Brooks Glycerin 12 ($150)

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Like the Saucony, Brooks’s Glycerin 12 is a staunchly traditional cushioning shoe for mainstream fitness runners, but it offers a firmer and more energetic ride. At nearly 11 ounces it never felt fast, but it was snappy and responsive—we lost very little forward energy with each foot plant, making it a good choice for runners who want a stable, efficient platform. In short, it’s plush but doesn’t overdo it. Wide-footed runners will relish the roomy midfoot and toe box. 10.9 oz; 10 mm drop.

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The Outdoor Exchange: Never Buy Gear Again

If your friends’ lack of kayaks keeps spoiling your dreams of organizing flotillas in nearby lakes, weep no more: last week, a small group of New Jersey men formally quit their jobs to focus on The Outdoor Exchange (OX), a subscription-based gear closet.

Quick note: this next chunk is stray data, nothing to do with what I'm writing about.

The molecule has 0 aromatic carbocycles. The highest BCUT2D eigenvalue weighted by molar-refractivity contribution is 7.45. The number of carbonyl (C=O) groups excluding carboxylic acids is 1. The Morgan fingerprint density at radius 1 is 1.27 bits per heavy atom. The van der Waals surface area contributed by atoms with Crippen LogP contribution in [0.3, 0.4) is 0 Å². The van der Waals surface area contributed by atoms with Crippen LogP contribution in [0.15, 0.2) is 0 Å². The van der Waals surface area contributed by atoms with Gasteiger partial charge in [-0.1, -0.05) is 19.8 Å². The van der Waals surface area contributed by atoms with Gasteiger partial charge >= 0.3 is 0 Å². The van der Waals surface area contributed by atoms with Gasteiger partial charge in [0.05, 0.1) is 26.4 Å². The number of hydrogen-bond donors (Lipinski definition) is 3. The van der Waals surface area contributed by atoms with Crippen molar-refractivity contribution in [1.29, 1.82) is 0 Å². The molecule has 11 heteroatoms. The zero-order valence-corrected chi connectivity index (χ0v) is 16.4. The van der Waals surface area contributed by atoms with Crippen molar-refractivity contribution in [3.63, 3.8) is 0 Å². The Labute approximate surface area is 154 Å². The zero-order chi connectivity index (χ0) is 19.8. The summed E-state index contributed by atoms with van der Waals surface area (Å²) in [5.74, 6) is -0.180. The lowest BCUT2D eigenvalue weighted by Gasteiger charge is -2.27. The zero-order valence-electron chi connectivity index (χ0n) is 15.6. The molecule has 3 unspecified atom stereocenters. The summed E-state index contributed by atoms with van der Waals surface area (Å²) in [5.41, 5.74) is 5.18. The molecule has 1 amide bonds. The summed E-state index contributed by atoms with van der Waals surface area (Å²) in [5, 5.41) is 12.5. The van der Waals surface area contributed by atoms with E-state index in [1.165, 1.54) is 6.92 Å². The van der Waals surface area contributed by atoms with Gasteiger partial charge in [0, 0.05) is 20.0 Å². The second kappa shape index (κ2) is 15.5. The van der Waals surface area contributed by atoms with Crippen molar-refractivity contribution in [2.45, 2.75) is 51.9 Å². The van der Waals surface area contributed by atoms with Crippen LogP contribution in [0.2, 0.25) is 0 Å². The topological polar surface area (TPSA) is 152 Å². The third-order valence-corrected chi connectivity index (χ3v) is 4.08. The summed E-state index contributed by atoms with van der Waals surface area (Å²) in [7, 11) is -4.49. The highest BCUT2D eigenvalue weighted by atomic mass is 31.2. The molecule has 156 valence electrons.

The brainchild of outdoor enthusiast and startup veteran Dariusz Jamiolkowski, five-week-old OX gives subscribers access to a catalog of high-end, expensive gear. Basic subscriptions to OX (there are a few options, the cheapest of which is $100) allow users to rent one item per week. You can rent more items at 10 percent of each additional product’s value. OX recently started an Indiegogo campaign to boost its membership, and expects to be “fully operational” by July, after which point basic subscription costs will double.